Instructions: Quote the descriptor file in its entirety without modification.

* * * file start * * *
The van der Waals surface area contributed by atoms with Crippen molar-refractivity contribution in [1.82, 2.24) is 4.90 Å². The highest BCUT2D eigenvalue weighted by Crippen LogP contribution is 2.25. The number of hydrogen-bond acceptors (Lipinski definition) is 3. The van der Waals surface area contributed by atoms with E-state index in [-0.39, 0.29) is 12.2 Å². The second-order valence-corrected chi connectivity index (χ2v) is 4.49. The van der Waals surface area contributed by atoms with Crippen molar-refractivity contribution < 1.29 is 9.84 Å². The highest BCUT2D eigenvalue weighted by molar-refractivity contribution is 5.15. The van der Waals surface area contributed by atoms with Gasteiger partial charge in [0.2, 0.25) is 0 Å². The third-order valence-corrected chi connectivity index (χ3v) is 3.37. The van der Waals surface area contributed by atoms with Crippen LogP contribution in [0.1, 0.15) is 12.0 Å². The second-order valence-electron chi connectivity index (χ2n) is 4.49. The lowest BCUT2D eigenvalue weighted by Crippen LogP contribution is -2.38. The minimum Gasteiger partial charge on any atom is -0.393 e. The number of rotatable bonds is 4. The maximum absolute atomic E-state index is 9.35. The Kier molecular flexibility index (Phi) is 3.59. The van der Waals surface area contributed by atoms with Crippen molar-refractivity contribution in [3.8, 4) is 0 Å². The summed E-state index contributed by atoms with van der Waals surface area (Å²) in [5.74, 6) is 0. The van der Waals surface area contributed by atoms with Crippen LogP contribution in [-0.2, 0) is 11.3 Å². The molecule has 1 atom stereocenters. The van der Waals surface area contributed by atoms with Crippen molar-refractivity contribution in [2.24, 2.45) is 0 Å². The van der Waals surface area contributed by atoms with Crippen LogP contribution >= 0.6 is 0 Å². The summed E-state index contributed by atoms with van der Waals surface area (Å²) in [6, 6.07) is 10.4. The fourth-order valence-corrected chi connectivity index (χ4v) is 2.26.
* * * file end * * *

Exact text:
The van der Waals surface area contributed by atoms with Crippen molar-refractivity contribution in [1.82, 2.24) is 4.90 Å². The highest BCUT2D eigenvalue weighted by Crippen LogP contribution is 2.25. The number of hydrogen-bond acceptors (Lipinski definition) is 3. The van der Waals surface area contributed by atoms with E-state index in [-0.39, 0.29) is 12.2 Å². The second-order valence-corrected chi connectivity index (χ2v) is 4.49. The van der Waals surface area contributed by atoms with Crippen molar-refractivity contribution < 1.29 is 9.84 Å². The highest BCUT2D eigenvalue weighted by molar-refractivity contribution is 5.15. The van der Waals surface area contributed by atoms with Gasteiger partial charge in [0.2, 0.25) is 0 Å². The third-order valence-corrected chi connectivity index (χ3v) is 3.37. The van der Waals surface area contributed by atoms with Crippen LogP contribution in [0.1, 0.15) is 12.0 Å². The second-order valence-electron chi connectivity index (χ2n) is 4.49. The lowest BCUT2D eigenvalue weighted by Crippen LogP contribution is -2.38. The minimum Gasteiger partial charge on any atom is -0.393 e. The number of rotatable bonds is 4. The maximum absolute atomic E-state index is 9.35. The Kier molecular flexibility index (Phi) is 3.59. The van der Waals surface area contributed by atoms with Crippen molar-refractivity contribution in [3.8, 4) is 0 Å². The summed E-state index contributed by atoms with van der Waals surface area (Å²) in [5.74, 6) is 0. The van der Waals surface area contributed by atoms with Crippen LogP contribution in [-0.2, 0) is 11.3 Å². The molecule has 1 atom stereocenters. The van der Waals surface area contributed by atoms with Crippen molar-refractivity contribution in [2.24, 2.45) is 0 Å². The van der Waals surface area contributed by atoms with Crippen LogP contribution >= 0.6 is 0 Å². The summed E-state index contributed by atoms with van der Waals surface area (Å²) in [6, 6.07) is 10.4. The fourth-order valence-corrected chi connectivity index (χ4v) is 2.26.